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How to identify garden butterflies

how to identify garden butterflies

Identifying and counting garden butterflies is a fun activity for adults and children – and provides useful scientific data.

In Belgium, a census of garden butterflies takes place every year in July. Until recently, the weather here has been so wet and cool that butterflies have been virtually non-existent. But thankfully over the weekend the sun appeared – and miraculously so did the butterflies! And as the warm dry weather is here all week, now is the perfect time to get out into your garden and start identifying and counting your local butterflies. I’ll give you the details of the butterfly census later in this post.

Actually over the weekend I was delighted to spot, identify and photograph what for me was a totally new butterfly that I’d never seen before: this gorgeous Brown Argus (Bruin blauwtje in Dutch; Collier-de-corail in French):


If you are new to identifying garden butterflies, it can be a bit overwhelming at first. Many of them (particularly the brown ones and the red ones) are rather similar. To help you, below I provide photos of the 16 most common garden butterflies you might expect to see in your garden. Each is identified with its English, Dutch, French and scientific name. I’ve included the Dutch and French names because this will help if you take part in the butterfly census in Belgium. So, here we go: how many of these do you already know, I wonder?

Red admiral
Red admiral / Atalanta / Vulcain / Vanessa atalanta
Peacock / Dagpauwoog / Paon du jour / Aglais io
Small tortoiseshell
Small tortoiseshell / Kleine vos / Petite tortue / Aglais urticae
painted lady
Painted lady / Distelvlinder / Belle dame / Vanessa cardui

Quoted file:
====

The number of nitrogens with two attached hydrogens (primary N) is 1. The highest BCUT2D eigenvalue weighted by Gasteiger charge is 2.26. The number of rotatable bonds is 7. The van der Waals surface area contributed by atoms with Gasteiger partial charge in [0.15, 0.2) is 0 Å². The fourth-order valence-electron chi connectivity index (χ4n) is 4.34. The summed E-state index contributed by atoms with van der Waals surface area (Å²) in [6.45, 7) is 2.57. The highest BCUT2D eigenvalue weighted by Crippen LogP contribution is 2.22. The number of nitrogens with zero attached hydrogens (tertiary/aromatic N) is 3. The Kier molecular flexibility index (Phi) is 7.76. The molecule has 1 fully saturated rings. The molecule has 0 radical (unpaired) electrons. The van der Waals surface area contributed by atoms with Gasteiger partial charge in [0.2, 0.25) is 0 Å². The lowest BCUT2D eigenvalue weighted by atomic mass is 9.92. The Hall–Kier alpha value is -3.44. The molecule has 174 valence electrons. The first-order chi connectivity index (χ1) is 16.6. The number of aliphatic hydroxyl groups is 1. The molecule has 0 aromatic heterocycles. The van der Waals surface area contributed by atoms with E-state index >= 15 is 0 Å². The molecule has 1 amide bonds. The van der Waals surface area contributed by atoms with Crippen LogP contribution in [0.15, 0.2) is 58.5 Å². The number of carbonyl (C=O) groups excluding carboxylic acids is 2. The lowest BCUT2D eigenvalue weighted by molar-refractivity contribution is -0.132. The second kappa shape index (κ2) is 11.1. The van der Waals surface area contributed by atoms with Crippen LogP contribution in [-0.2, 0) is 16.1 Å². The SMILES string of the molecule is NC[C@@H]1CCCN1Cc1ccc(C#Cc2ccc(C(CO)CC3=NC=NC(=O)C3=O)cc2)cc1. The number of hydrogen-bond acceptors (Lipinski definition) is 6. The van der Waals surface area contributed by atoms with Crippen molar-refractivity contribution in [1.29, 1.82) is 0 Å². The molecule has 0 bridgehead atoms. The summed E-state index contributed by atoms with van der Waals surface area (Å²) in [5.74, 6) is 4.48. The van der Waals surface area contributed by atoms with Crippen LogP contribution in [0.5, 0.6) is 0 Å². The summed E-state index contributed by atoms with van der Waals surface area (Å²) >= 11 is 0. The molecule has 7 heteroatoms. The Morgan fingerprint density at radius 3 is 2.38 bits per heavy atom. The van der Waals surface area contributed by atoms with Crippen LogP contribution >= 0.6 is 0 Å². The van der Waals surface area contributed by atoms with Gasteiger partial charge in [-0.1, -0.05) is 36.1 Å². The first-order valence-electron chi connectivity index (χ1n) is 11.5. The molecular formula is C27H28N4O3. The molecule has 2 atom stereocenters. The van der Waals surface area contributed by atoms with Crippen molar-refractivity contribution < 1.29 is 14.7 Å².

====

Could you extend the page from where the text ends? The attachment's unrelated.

Comma / Gehakkelde aurelia / Robert-le-Diable / Polygonia c-album
Map / Landkaartje / Carte géographique / Araschnia levana
Meadow brown
Meadow brown / Bruin zandoogje / Myrtil / Maniola jurtina
Gatekeeper / Oranje zandoogje / Amaryllis / Pyronia tithonus
Ringlet / Koevinkje / Tristan / Aphantopus hyperantus
Speckled wood
Speckled wood / Bont zandoogje / Tircis / Pararge aegeria
Brimstone / Citroenvlinder / Citron / Gonepteryx rhamni
Large white / Groot koolwitje / Piéride du chou  / Pieris brassicae
Small white
Small white / Klein koolwitje / Piéride de la rave / Pieris rapae
Holly blue
Holly blue / Boomblauwtje / Azuré des nerpruns / Celastrina argiolus
Silver washed fritillary 2
Silver-washed fritillary / Keizersmantel / Tabac d’Espagne / Argynnis paphia
Swallowtail / Koninginnepage / Machaon / Papilio machaon

Take part in a garden butterfly census

As I mentioned earlier, in July in Belgium you have the chance to count the number of butterflies in your garden and submit the numbers to the relevant scientific organizations. The aim is to investigate trends in butterfly species and help guide butterfly conservation efforts. Taking part is easy. Counts are best undertaken on a dry, sunny day. This is a great idea for children too!

You submit your results online. This is where it gets a little complicated. Belgium being Belgium, there is no single, central website. If you live in Flanders, you need to go to the Natuurpunt website and enter your results in Flemish here. You have until 25 July 2021. In Wallonia you go to the Natagara website and enter your results in French here. For some reason, if you live in Wallonia you have a bit longer; until 31 July. If you live in bilingual Brussels, just choose the website in the language you feel most comfortable.